By Gregg Krech
Think about how often you are part of an audience. You read books that other people wrote. You watch movies that other people filmed. You watch your kids or grandkids play soccer. You watch sports or sitcoms. You read poems by Mary Oliver. Or listen to an audio book on mindfulness.
Everything you’re reading, watching and listening to involved a creative process. A process that probably involved more than one person. You get to witness the outcome. You get to be in the audience.
There’s nothing wrong with being in the audience. You can applaud. You can cheer. You may laugh. Or even learn something. But being in the audience also means that you are basically . . . sitting. You are in a passive state. You are absorbing someone elses creative energy. You are taking in someone elses imagination and experience.
What about your own imagination? What about your creativity? Are you making time to express yourself — your experience, your ideas, your unborn creations?
Let’s be honest. It’s easier to be in the audience. It’s easier to read a book than to write one. It’s easier to watch basketball than to play. It’s easier to listen to music than to write a song.
Well, why not just create something of your own? Why not just add something to the universe? Today. You might start with a 17 syllable haiku poem. Or maybe a drawing. Or maybe you can start that quilt that has been in your mental incubator for years. Or a song melody that keeps popping into your mind at each traffic light.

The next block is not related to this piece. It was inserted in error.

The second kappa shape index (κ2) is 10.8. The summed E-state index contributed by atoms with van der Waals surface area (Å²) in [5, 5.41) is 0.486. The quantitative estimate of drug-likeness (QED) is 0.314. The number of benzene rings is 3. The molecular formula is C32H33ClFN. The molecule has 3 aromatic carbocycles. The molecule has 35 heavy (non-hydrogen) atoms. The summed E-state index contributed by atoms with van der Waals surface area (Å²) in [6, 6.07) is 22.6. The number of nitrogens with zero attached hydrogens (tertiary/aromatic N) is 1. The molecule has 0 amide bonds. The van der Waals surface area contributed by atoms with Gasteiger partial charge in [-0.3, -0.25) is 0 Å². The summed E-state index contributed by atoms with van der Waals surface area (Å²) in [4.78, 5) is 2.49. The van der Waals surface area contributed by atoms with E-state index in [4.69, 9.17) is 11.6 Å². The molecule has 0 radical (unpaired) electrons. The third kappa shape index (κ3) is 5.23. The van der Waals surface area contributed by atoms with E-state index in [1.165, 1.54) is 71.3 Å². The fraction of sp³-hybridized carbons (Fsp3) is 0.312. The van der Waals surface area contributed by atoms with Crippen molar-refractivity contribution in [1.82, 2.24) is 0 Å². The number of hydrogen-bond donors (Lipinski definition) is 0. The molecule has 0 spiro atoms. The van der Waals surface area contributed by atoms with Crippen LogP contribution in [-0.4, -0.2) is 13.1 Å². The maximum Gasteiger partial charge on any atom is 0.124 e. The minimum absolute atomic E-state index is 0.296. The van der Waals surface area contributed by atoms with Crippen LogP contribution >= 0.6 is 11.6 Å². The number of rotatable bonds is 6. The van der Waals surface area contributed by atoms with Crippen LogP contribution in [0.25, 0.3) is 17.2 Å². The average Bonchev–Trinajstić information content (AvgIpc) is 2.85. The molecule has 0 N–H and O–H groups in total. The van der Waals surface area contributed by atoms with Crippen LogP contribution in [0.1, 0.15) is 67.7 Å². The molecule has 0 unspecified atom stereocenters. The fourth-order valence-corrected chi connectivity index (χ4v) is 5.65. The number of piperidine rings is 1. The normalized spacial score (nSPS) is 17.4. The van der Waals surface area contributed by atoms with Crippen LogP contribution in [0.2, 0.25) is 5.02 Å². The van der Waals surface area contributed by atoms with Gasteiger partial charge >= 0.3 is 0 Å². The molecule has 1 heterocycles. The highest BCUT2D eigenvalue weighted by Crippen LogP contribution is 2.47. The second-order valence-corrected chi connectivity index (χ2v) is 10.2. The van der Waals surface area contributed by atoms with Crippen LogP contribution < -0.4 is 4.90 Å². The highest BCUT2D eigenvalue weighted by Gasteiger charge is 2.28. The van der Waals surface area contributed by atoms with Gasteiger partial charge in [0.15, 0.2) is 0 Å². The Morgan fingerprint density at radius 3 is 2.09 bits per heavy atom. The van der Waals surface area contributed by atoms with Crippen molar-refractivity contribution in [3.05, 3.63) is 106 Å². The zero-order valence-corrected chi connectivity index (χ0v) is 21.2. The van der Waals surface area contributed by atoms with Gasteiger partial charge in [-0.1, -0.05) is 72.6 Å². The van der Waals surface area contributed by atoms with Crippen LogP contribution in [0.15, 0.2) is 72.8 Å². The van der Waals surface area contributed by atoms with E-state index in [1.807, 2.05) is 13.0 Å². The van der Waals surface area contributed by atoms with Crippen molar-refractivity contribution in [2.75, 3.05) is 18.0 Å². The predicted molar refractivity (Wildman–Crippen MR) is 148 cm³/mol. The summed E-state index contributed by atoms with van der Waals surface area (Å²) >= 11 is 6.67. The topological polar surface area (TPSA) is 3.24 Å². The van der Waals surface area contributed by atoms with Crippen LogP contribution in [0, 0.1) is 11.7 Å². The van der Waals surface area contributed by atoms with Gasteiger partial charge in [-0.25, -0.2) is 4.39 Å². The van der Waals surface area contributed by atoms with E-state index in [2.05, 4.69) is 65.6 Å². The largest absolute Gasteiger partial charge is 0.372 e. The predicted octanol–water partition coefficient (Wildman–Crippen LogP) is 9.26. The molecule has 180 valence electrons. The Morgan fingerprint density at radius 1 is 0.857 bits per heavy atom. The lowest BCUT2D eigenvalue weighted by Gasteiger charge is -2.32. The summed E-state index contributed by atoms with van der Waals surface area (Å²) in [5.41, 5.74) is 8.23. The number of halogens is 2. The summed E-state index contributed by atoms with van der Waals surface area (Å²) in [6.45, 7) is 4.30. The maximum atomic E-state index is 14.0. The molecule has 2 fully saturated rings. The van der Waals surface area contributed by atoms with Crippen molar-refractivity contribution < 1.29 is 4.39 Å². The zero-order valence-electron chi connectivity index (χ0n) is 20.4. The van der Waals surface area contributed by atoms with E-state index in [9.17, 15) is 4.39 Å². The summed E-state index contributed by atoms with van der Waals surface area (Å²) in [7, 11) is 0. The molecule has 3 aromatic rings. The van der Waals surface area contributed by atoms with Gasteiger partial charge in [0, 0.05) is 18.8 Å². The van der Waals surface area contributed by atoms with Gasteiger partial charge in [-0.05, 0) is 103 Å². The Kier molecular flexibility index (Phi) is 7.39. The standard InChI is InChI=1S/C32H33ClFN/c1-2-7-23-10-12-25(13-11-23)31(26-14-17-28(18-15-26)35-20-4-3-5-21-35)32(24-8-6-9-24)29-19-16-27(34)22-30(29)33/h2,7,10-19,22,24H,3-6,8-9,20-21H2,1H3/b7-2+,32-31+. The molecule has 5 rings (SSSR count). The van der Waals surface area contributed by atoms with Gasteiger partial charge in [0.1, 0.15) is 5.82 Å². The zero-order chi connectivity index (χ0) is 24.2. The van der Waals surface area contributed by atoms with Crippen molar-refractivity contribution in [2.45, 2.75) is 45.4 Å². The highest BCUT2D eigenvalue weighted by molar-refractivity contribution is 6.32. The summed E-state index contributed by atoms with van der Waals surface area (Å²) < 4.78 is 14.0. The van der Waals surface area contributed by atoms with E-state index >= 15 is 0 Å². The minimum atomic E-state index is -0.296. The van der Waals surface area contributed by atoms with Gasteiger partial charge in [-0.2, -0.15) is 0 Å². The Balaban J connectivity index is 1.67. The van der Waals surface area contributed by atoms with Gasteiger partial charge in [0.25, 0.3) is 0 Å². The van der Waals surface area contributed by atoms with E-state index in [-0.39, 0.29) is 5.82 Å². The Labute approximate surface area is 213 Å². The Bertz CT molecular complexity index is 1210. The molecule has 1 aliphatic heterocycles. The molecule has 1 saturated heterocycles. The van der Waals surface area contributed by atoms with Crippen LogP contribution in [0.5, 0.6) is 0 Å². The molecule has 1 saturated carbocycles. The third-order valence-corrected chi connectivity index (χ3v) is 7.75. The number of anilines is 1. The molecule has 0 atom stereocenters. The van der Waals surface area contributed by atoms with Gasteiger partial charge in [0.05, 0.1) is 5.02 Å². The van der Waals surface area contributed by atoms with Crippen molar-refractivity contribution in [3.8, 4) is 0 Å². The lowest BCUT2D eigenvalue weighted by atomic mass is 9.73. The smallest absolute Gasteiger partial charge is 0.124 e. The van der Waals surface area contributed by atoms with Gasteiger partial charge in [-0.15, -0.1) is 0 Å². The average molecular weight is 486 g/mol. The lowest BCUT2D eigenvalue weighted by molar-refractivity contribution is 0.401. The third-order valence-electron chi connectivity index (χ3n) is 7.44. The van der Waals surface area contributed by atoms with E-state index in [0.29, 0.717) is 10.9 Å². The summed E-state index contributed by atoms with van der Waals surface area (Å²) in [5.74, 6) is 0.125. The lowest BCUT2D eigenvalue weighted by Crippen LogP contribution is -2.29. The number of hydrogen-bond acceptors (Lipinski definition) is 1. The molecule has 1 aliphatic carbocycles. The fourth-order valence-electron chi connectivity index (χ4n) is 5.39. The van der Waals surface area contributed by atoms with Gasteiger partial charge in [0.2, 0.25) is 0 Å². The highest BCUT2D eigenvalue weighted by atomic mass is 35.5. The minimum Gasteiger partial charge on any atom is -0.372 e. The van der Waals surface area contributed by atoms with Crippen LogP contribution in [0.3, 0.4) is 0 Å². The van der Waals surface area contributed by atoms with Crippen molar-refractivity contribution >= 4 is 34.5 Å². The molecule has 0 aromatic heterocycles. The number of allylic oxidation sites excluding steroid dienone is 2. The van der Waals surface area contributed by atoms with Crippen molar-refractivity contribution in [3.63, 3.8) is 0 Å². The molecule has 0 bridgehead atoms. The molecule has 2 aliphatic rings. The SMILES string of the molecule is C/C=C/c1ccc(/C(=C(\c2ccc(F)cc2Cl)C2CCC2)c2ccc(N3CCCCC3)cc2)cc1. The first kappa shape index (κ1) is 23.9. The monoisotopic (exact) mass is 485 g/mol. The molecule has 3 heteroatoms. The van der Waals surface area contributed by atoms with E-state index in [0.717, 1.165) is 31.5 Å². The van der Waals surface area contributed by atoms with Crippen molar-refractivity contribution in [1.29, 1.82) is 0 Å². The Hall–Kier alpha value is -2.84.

Don’t pretend that you have no creative capacity. You do. Everyone does. It’s just hard to take the first step when you aren’t sure what to do or how to do it. Don’t let that stop you. And whatever you do, don’t pretend that you have no time because there are dirty dishes in your sink. Leave the dirty dishes. Leave the dog’s hair on the carpet. Just take ten minutes and do something creative. Something that will wake up your neurons and throw them into a state of chaos. Your neurons need to be shaken up every once in a while. It’s good for them. And it’s good for you. And it’s good for the rest of the world.
Gregg Krech teaches Japanese Psychology and is the Director of the ToDo Institute in Vermont. He is the author of several books and his newest book, The Art of Taking Action: Lessons from Japanese Psychology, will be available in the next several weeks. Look for it on Amazon.